Daniel Harwood

Daniel Harwood

His life was lessons taught.

Daniel was an amazing young man with a passion for life, family and friends. He was kind, adventurous and loving; he drew people in. He set out every day to make a difference to someone, yet he never fully understood how much impact he had on the lives of others.

He made an enormous difference in the life of his mother when she had extensive surgery because of breast cancer. Daniel took a break from college to care for her. He danced, sang, told stories and made her laugh. He wrote her notes telling her she was beautiful and gave her a card with money to get her hair done and buy a new outfit. He would tease her by rubbing his whiskers on her face, mildly annoying at the time, but a fond memory his mother now holds.

Daniel liked going to festivals and dancing, though he wasn’t great at it. He loved technology, volunteering and enjoyed helping people in any way he could. He was a good at writing poetry and had hopes of publishing a book of his poems.

Daniel attended Kent State University majoring in business management, but had also spent time in prison because of his addiction. Since he had difficulty landing a job, he started his own construction and contracting company building and renovating homes. As it grew, he provided jobs to people who would otherwise be denied employment. Some, like him, had substance use issues; others had disabilities or were homeless. He had an equal passion for the work and for helping people to do better. Even when in addiction he maintained his company, his responsibilities and relationships.

One of many remarkable stories from Daniel’s memorial service was told by a man who was holding a sign on the side of a road. Daniel stopped with food and talked with him. That simple act of kindness led to the man “watching” Daniel’s properties, by staying in them and learning various skills while around the construction sites. Over time, the man became a full time employee, no longer homeless.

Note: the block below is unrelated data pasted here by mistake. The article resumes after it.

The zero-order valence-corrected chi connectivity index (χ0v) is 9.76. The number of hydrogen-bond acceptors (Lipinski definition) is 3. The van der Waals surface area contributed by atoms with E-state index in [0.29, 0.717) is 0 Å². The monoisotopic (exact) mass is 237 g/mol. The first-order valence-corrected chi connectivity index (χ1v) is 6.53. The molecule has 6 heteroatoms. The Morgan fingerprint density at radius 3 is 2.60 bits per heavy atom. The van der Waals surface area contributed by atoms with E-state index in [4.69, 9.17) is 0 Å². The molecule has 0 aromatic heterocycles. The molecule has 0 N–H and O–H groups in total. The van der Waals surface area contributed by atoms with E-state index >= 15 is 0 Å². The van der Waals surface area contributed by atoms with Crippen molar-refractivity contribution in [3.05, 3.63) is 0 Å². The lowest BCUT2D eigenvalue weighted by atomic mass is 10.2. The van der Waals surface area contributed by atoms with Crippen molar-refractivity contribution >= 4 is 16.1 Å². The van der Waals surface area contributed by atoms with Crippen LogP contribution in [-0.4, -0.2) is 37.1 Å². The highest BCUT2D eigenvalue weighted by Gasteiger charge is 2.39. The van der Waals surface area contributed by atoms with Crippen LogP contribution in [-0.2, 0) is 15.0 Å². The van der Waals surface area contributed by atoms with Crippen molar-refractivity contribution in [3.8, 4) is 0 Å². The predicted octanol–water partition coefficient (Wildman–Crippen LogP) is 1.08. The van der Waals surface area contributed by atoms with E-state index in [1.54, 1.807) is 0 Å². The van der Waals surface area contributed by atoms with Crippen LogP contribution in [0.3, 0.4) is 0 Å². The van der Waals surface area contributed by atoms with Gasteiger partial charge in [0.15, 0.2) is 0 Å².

Daniel’s goals included growing his business to better serve his community and provide employment to those who were marginalized. Once established, he planned to get married, become a father, travel and enjoy life. He also intended to build a home for his mother. He was substance free the last two years of his life, but at a party one evening he used again and overdosed.

During Daniel’s active addiction, it was hard for his mom to watch him destroy himself. “You spend their entire life protecting them, and in walks this monster called addiction,” his mom said. ‘In a short time you find yourself fighting an enemy you can’t defeat, so you love them and walk beside them through the battle.’ She spent several years fearful of losing Daniel and looking for help. She had one goal; to keep him alive. Now she spends her days educating people about addiction and trying to get them help. “I have to make a choice every day to get up and face my new reality. Daniel’s addiction is still a powerful presence in my life.”

Daniel’s mother, Stephanie Purnell, provided the information for this narrative.

June 4, 1992- May 1, 2016

Age 24- Lived with addiction 10 years

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